In a life given to writing, grey days happen.
This morning’s walk. On the outward leg, a chilly wind that poked my face and tested my windproof jacket. One lone bloom of Queen Anne’s Lace; three yellow roses at the neighbor’s mailbox, the color of hope raised against the hopeless fate of coming winter. The mini parade of neighbors walking in the opposite direction, the man whose reliable pleasantries are shared in single sentences at a time; the woman whose morning exercise is always accompanied by the cigarette in her hand. The sound of the sawmill over the hill, annoying in the quiet. Relentless grey, above, below, around.
Eyes down, I walk in the blank room of me, at the contemplative pace that invites thoughts to come. Few do. The chapter I thought I’d nearly finished had a hole in the end, from which plot-logic leaked out; a question that could not be answered.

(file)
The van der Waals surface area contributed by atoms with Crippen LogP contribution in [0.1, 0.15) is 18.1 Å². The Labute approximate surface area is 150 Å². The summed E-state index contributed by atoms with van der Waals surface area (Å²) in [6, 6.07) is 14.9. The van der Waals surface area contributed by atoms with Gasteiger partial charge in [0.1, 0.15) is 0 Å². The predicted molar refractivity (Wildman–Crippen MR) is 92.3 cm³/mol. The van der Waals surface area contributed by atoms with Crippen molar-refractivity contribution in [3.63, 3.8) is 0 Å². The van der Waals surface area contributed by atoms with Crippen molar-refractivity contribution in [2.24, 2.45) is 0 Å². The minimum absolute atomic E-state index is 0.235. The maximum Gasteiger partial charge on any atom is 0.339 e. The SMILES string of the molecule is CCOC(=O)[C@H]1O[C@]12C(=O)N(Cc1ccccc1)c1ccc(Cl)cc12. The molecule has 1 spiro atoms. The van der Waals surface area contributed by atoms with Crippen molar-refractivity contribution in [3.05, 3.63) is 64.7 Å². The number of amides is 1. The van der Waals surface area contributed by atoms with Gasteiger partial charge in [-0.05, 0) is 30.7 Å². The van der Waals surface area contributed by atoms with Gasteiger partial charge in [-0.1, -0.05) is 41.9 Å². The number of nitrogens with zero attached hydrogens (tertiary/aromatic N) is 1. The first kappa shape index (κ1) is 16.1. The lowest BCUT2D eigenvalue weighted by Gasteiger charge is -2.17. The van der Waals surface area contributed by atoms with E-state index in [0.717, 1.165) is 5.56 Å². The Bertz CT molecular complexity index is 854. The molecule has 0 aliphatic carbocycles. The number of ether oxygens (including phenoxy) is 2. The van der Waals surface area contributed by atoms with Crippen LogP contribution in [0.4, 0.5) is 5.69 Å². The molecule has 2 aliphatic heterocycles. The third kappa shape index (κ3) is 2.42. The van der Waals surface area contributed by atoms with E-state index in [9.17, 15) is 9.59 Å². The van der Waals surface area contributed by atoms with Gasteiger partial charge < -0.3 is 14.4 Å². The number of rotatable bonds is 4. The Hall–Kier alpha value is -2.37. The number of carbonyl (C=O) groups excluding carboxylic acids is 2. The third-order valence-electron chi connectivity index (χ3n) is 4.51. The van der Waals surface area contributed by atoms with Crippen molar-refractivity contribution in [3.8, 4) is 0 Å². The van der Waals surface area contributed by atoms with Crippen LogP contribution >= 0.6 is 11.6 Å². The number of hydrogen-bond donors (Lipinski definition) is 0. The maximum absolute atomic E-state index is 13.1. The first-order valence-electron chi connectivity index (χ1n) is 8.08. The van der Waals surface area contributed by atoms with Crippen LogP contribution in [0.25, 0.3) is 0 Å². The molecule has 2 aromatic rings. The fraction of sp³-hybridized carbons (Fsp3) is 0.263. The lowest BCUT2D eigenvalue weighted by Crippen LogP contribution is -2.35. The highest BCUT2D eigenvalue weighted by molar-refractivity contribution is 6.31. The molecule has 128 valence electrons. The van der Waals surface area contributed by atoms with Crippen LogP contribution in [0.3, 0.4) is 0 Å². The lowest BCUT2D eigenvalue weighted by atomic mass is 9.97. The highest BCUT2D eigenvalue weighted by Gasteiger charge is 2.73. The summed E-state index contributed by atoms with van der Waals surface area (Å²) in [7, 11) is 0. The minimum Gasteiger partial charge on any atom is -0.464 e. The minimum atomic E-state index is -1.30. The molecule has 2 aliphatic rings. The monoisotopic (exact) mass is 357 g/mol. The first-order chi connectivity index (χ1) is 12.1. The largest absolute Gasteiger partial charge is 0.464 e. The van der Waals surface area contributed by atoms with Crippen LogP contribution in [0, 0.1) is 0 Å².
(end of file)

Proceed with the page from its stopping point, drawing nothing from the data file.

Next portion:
The chapter will need to be moved. A new scaffolding will have to support it. A task bigger than I was ready for at this stage.
Do we match the story to our mood…or the mood to our story? Do we paint our mental rooms grey, or do they paint us? I’ve done both. Putting a mood to paper is instructive; it can richen the tale, deepen it. Or smudge it. I donned an emotion, once—called up a sadness as a Method actor does—to write a difficult passage in The Spiritkeeper. Writing around an emotion, writing despite it, is tougher.
In the blank room of me, facing the day of writing ahead, one copes, one does not glow. In a heart that is looking for runaway love to visit the soul, like must do for now. Sometimes, when the mind-day is grey, when the creative walls are empty and the joy is absent, dogged determination is all there is.